When it comes to the context of the Indian cuisine, you will certainly get a lot of variety served up on your platter. Though it is more of a general notion that Indian cuisine is a spicy and hot affair! Yet there are certain other varieties that are there which believe in using not so fiery spices and make for a delicious affair.
There are times when you just need a comforting dish to make your troubles go away albeit temporarily. This classic American dish does double duty as comfort food and a creative way to use leftover chicken. This recipe is from Real Simple, Meals Made Easy but you can adjust the ingredients and cooking time as necessary.
1 stick unsalted butter (7 tablespoons)
5 tablespoons all-purpose flour
4 cups chicken broth
1 large yellow onion, chopped
2 tablespoons fresh thyme leaves o 2 teaspoons dried thyme
4 carrots, chopped
1 10-ounce (approximately 280 grams) button mushrooms, stems trimmed and caps quartered
1 ½ teaspoons salt
¾ teaspoon ground black pepper
1 store-bought rotisserie chicken (or leftovers), meat shredded
1 package frozen peas
1 store-bought piecrust
How to make it
Heat oven to 425° F (220° C). Melt 5 tablespoons of the butter in a medium saucepan over medium heat. Whisking constantly, slowly add the flour and cook for 3 minutes. Still whisking, slowly add the broth. Bring to a boil. Reduce heat and simmer until thickened slightly, about 5 minutes. Remove from heat. Melt 2 tablespoons of the remaining butter in a skillet over medium heat. Add the onion and cook until softened, about 7 minutes. Add the salt, pepper, thyme, mushrooms and carrots and cook form 5 minutes more. Transfer to a baking dish. Add the chicken and the peas and toss. Roll out the piecrust; lay it on top of the baking dish, tucking any dough that hangs over the edges. Cut two slits in the crust. Bake until the crust is golden brown, about 20 minutes. Reduce heat to 350° (175° C) until the filling starts to bubble, 25 minutes more.
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Last week Caterina, PocketCultures contributor from Italy, wrote about some things she found strange when she lived in England. As an English person who has spent a lot of time in Italy (I am married to an Italian!) I thought it would be fun to look at it the other way round – things I did not expect when I visited Italy.
Italian food is famous in many countries around the world, and one of the most famous Italian dishes in Britain is Spaghetti Bolognese. Or so I thought. It turns out in Italy each sauce is normally combined with a particular shape of pasta – spaghetti with clams, penne with arrabiata (spicy tomato), … Bolognese sauce, or ragu as it’s usually called in Italy, is rarely served with spaghetti.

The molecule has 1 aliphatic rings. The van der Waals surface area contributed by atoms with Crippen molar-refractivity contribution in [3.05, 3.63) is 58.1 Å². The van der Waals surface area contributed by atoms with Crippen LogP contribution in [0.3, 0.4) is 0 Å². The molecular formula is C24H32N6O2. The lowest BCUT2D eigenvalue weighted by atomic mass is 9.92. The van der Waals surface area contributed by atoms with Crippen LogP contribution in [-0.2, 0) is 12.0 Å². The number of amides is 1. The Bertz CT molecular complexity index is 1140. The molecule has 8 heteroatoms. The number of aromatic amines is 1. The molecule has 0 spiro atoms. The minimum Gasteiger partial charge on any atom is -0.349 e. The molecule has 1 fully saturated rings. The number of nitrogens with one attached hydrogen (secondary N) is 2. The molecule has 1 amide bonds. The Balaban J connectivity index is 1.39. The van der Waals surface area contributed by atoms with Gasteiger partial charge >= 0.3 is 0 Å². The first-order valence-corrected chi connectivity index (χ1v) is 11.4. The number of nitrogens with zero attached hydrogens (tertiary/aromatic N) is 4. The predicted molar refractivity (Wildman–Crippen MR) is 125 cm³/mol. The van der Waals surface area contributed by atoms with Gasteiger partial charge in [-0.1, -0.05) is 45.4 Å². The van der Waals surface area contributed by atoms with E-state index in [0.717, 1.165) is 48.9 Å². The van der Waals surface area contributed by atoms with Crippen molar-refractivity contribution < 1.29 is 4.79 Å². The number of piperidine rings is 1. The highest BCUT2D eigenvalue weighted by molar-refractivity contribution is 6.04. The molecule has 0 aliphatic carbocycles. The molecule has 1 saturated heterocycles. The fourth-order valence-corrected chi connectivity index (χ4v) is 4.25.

And whilst we’re on the topic of food, let’s talk about breakfast. The typical Italian breakfast in a bar is a cappuccino with a ‘pasta’ – a croissant, doughnut or other pastry. As Caterina wrote, it’s very different to the traditional breakfast served in British cafes. At home Italians might eat biscuits, or even a piece of cake, to go with their coffee. I have to admit I was surprised – In England we might eat a couple of biscuits mid-afternoon, but only as a treat, and definitely not as a meal.
There is no doubt, in Italy, all parts of the peninsula, coffee is not only a good morning wish, but has gradually become part of a specific ritual: every Italian, since childhood, remembers the memory of the perfume of fresh-made (yet hot) coffee. But coffee for Italian people is not only part of the culture, there are many good reasons someone takes coffee or could invite you to have it together.
Firstly, having one is a sort of a no-strings date: if the boy or the girl you like asks you for such a break, it does not necessarily mean they have an interest in you. Yet, coffee is something informal but could be seen as a way of approaching the person you are interested in without seeming too involved, as the coffee break does not last long (Italian coffee is served in a little cup called tazzina) and this limited time may allow you to talk and get to know each other. That is why a coffee is a nice idea for a first date in Italy with someone, or for example for simply getting to know an Italian friend that you previously met on the web. Remember that if after coffee a dinner is what you are asked for, you are on your way to love (at least hopefully).
A submarino, submarine, consists of a tall glass of hot milk, a bar of chocolate para taza (drinking chocolate) and a long spoon. It’s delicious and fun to make.
The other day, we were in Buenos Aires, Argentina, with a couple of friends from the US. My husband ordered a submarino. One of our friends wanted to know what that was, we told him and he proceeded to order one. He enjoyed it so much that they bought chocolate para taza to make submarinos at home in the US.
When you order a submarino at a cafe, the waiter will bring you hot milk in a tall glass and a bar of chocolate. You unwrap the chocolate, drop it in the milk and stir. As the chocolate melts, the milk changes colour and voila! your drink is ready. Make sure to spoon out the bits of semi-melted chocolate that sink to the bottom.
The submarino is usually accompanied by medialunas (the sweeter and denser local type of croissants) or facturas - especially churros- . It’s perfect for wintry days, or whenever you need something comforting.
There is even a brand of chocolate that makes bars in the shape of a submarine! How much fun is that!